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England looking to spoil Indian party

Last updated on: February 26, 2011 16:37 IST

'Huge game for us'

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They maybe rated as the underdogs, but England on their day are certainly capable of upsetting the top teams, believes captain Andrew Strauss.

- England pacers looking to surprise India with bouncers

The visitors will face a big test of their credentials when they face-off against hosts and title favourite India at the M Chinnaswamy stadium in Bangalore, on Sunday.

And England is taking nothing for granted and believe they have the team to upset India in front of their home fans.

"It is a huge game for us. We would love to spoil the Indian party in Bangalore," Strauss said in Bangalore, on Saturday.

"I think it is one of those games that everyone dreams of playing, I mean playing against India in the World Cup on their home soil. It is a great opportunity for us and we are excited," he added.


Image: Andrew Strauss during a practice session in Bangalore
Photographs: Getty Images
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Big game for Pietersen

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England are pinning their hopes to a large extent on star batsman Kevin Pietersen, who has been promoted to open the innings in the World Cup.

"It is the sort of match that brings out the best in him. Opening the batting will give him a fresh outlook on the One-day game. Probably he will return big runs. He has performed well in the sub-continent and he knows the wicket very well and he has played a lot of IPL games here. Big matches and big tournaments generally bring the best out of him," said Strauss

However, Pietersen has not been in great form in the ODIs format, averaging just 20 in the last two years and it has been early two years since he scored a century in 50-overs cricket.

But Strauss is confident that Pietersen would regain his batting form soon and make important contributions during the World Cup.

"It is not the time to take the pressure off, it is the World Cup. We need to stand up and perform and he knows that more than anyone else. We know what he can bring to our side. He is a match-winning player. I am confident that he will come up with telling performances on the course of the tournament," he said.


Image: Kevin Pietersen
Photographs: Reuters
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Pressure will be on Team India

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The England skipper feels that hosts India are under more pressure than hosts England, because playing in front of the home fans is not an easy task.

"In some ways there is more pressure on India than on us in this game. If we can play good smart cricket and put them under pressure, hopefully pressure will come to the fore," Strauss said.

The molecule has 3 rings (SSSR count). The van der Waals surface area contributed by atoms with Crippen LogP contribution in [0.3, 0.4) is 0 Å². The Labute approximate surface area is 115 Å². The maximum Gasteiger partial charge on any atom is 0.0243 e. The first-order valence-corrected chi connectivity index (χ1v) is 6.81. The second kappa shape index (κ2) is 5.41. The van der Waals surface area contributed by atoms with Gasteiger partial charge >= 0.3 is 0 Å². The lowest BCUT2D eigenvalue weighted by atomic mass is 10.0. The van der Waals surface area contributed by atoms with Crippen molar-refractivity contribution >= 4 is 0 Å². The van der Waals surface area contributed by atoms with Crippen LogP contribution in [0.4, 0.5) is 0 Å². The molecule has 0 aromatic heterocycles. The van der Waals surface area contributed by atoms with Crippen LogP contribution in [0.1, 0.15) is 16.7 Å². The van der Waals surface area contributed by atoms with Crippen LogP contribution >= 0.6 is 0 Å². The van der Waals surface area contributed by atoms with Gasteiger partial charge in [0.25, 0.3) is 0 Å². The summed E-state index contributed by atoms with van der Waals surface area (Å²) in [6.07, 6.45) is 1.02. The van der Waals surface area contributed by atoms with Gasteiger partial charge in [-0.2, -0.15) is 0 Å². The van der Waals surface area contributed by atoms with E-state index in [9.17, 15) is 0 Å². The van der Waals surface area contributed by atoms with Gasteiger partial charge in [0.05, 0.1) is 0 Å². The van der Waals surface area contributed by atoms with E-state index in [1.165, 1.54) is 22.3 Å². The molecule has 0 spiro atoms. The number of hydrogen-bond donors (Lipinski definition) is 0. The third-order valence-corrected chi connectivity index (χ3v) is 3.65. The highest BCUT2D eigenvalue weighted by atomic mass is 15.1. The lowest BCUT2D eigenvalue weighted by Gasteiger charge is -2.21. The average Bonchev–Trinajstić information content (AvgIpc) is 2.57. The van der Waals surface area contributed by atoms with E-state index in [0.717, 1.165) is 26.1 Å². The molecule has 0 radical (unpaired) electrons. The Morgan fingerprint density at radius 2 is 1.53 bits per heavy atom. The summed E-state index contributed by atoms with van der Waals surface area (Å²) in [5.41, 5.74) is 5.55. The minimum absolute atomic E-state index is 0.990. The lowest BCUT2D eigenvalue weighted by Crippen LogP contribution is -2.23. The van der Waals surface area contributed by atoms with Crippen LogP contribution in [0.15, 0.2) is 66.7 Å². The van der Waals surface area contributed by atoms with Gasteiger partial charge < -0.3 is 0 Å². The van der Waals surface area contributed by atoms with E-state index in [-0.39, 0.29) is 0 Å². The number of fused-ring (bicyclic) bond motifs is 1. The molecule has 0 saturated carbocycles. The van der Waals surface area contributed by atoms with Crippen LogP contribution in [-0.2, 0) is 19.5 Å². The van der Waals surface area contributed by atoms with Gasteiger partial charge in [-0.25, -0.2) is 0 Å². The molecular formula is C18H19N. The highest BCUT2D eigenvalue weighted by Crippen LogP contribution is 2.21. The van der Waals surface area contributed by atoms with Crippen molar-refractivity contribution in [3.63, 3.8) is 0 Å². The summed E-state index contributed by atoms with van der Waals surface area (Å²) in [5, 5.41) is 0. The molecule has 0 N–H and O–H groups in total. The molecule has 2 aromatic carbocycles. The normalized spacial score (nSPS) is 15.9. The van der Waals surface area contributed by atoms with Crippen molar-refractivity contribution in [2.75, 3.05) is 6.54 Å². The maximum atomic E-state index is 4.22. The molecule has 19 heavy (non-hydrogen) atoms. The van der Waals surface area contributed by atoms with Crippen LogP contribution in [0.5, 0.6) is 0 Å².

He said whatever type of bowling attack a team employs, it is important to get the basics right and put pressure on the batsmen and force them into making mistakes.

"The best option is to put it in the right place. I don't think it is complete rocket science, as a pace bowler you have to be more accurate. Definitely we would also be looking for early wickets at the top. The likes of Virender Sehwag can score quickly if they stay. If we can get some early breakthroughs than we can put pressure on the Indian batsmen as there are a lot of expectations on them."


Image: India's Harbhajan Singh stretches during a practice session in Bangalore
Photographs: Reuters
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Toss would be crucial

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Another factor that is giving both the teams a bit of headache is the pitch. With the weather having changed drastically over the last couple of days that saw a spell of heavy rain on Friday evening, no one is quite sure as to how the 22-yard track will behave.

"We had a look yesterday before the rain and we need another look. There are conflicting reports on how the wicket would play. Some say the ball would come nicely and some say the ball would turn. In the warm-up games it turned a little bit. We have to take our side considering the conditions. We will take a final call tomorrow morning," Strauss said.


Image: MS Dhoni during the toss in Dhaka
Photographs: Getty Images
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Smart choice

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That unpredictability has left the visitors confused on what bowling attack to employ, whether to go in with a pace heavy attack or include an extra spinner. The spinners got a lot of assistance at this venue during the warm-up match between India and Australia before the start of the World Cup.

"It is definitely an option if it turns like it did in the warm-up game against Australia. It is important not to assume too much. The weather around at the moment might change the plans. Anyway we have to make a smart choice," Strauss said.

Strauss also showered rich praise on India's veteran batsman Sachin Tendulkar, saying his consistency over two decades is exemplary.

"He has been one of the mammoths in world cricket over the last two decades. It is a great testament to him and his preparations. Not many negative words you can say about him. Our job is not to build the Indian players," he said.


Image: Graeme Swann during a practice session in Bangalore

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